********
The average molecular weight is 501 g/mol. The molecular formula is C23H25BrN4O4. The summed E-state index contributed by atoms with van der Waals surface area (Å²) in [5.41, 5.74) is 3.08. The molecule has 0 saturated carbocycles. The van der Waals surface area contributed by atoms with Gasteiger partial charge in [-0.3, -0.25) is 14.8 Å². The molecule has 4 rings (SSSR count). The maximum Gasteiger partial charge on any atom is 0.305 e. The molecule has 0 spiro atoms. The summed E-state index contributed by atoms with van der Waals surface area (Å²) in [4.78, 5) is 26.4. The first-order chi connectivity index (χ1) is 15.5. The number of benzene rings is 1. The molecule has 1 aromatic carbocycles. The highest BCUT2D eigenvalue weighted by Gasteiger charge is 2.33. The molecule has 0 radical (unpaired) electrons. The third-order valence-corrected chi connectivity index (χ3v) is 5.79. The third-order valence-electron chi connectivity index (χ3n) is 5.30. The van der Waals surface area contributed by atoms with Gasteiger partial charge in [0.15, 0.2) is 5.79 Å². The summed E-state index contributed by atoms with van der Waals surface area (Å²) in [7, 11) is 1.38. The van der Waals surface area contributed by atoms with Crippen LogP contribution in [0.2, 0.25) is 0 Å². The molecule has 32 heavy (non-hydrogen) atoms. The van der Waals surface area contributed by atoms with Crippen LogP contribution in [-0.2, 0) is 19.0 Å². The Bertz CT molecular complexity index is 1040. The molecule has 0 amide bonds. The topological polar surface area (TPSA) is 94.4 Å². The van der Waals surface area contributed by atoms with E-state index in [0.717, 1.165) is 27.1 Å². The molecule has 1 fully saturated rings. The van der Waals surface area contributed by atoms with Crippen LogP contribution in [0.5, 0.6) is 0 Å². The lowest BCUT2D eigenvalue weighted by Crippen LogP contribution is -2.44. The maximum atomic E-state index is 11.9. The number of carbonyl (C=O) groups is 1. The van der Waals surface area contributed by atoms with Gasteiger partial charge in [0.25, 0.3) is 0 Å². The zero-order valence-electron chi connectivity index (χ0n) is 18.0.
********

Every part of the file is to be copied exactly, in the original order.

The average molecular weight is 501 g/mol. The molecular formula is C23H25BrN4O4. The summed E-state index contributed by atoms with van der Waals surface area (Å²) in [5.41, 5.74) is 3.08. The molecule has 0 saturated carbocycles. The van der Waals surface area contributed by atoms with Gasteiger partial charge in [-0.3, -0.25) is 14.8 Å². The molecule has 4 rings (SSSR count). The maximum Gasteiger partial charge on any atom is 0.305 e. The molecule has 0 spiro atoms. The summed E-state index contributed by atoms with van der Waals surface area (Å²) in [4.78, 5) is 26.4. The first-order chi connectivity index (χ1) is 15.5. The number of benzene rings is 1. The molecule has 1 aromatic carbocycles. The highest BCUT2D eigenvalue weighted by Gasteiger charge is 2.33. The molecule has 0 radical (unpaired) electrons. The third-order valence-corrected chi connectivity index (χ3v) is 5.79. The third-order valence-electron chi connectivity index (χ3n) is 5.30. The van der Waals surface area contributed by atoms with Gasteiger partial charge in [0.15, 0.2) is 5.79 Å². The summed E-state index contributed by atoms with van der Waals surface area (Å²) in [7, 11) is 1.38. The van der Waals surface area contributed by atoms with Crippen LogP contribution in [0.2, 0.25) is 0 Å². The molecule has 32 heavy (non-hydrogen) atoms. The van der Waals surface area contributed by atoms with Crippen LogP contribution in [-0.2, 0) is 19.0 Å². The Bertz CT molecular complexity index is 1040. The molecule has 0 amide bonds. The topological polar surface area (TPSA) is 94.4 Å². The van der Waals surface area contributed by atoms with E-state index in [0.717, 1.165) is 27.1 Å². The molecule has 1 fully saturated rings. The van der Waals surface area contributed by atoms with Crippen LogP contribution in [0.5, 0.6) is 0 Å². The lowest BCUT2D eigenvalue weighted by Crippen LogP contribution is -2.44. The maximum atomic E-state index is 11.9. The number of carbonyl (C=O) groups is 1. The van der Waals surface area contributed by atoms with Gasteiger partial charge in [0.25, 0.3) is 0 Å². The zero-order valence-electron chi connectivity index (χ0n) is 18.0.